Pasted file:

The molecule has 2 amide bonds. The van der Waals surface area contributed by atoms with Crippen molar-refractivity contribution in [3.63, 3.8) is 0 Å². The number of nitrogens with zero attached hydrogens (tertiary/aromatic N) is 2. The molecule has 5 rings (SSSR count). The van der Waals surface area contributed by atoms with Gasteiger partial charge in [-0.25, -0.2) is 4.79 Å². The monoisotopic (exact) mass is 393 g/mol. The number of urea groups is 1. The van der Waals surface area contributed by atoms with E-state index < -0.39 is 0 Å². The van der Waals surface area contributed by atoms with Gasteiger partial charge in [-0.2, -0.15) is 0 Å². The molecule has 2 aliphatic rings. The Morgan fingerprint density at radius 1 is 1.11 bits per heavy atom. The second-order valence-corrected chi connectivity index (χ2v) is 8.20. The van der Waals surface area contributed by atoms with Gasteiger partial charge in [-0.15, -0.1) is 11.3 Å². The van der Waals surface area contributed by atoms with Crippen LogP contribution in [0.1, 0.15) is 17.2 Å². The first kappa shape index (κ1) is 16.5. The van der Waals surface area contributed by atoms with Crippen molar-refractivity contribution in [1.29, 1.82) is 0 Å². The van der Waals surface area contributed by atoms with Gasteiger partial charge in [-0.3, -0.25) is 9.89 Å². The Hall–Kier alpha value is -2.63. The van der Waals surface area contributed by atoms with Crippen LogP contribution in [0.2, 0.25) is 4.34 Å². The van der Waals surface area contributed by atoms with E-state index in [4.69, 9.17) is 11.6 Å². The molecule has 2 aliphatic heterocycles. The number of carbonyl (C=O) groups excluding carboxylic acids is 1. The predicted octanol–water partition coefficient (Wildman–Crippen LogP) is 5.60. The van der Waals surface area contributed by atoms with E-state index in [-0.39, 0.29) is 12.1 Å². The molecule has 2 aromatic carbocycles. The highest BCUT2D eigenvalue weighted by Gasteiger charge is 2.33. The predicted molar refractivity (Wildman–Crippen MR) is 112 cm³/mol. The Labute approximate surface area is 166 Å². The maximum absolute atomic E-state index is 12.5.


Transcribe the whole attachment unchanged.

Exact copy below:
The molecule has 2 amide bonds. The van der Waals surface area contributed by atoms with Crippen molar-refractivity contribution in [3.63, 3.8) is 0 Å². The number of nitrogens with zero attached hydrogens (tertiary/aromatic N) is 2. The molecule has 5 rings (SSSR count). The van der Waals surface area contributed by atoms with Gasteiger partial charge in [-0.25, -0.2) is 4.79 Å². The monoisotopic (exact) mass is 393 g/mol. The number of urea groups is 1. The van der Waals surface area contributed by atoms with E-state index < -0.39 is 0 Å². The van der Waals surface area contributed by atoms with Gasteiger partial charge in [-0.2, -0.15) is 0 Å². The molecule has 2 aliphatic rings. The Morgan fingerprint density at radius 1 is 1.11 bits per heavy atom. The second-order valence-corrected chi connectivity index (χ2v) is 8.20. The van der Waals surface area contributed by atoms with Gasteiger partial charge in [-0.15, -0.1) is 11.3 Å². The van der Waals surface area contributed by atoms with Crippen LogP contribution in [0.1, 0.15) is 17.2 Å². The first kappa shape index (κ1) is 16.5. The van der Waals surface area contributed by atoms with Crippen molar-refractivity contribution in [1.29, 1.82) is 0 Å². The van der Waals surface area contributed by atoms with Gasteiger partial charge in [-0.3, -0.25) is 9.89 Å². The Hall–Kier alpha value is -2.63. The van der Waals surface area contributed by atoms with Crippen LogP contribution in [0.2, 0.25) is 4.34 Å². The van der Waals surface area contributed by atoms with E-state index in [4.69, 9.17) is 11.6 Å². The molecule has 2 aliphatic heterocycles. The number of carbonyl (C=O) groups excluding carboxylic acids is 1. The predicted octanol–water partition coefficient (Wildman–Crippen LogP) is 5.60. The van der Waals surface area contributed by atoms with E-state index in [-0.39, 0.29) is 12.1 Å². The molecule has 2 aromatic carbocycles. The highest BCUT2D eigenvalue weighted by Gasteiger charge is 2.33. The predicted molar refractivity (Wildman–Crippen MR) is 112 cm³/mol. The Labute approximate surface area is 166 Å². The maximum absolute atomic E-state index is 12.5.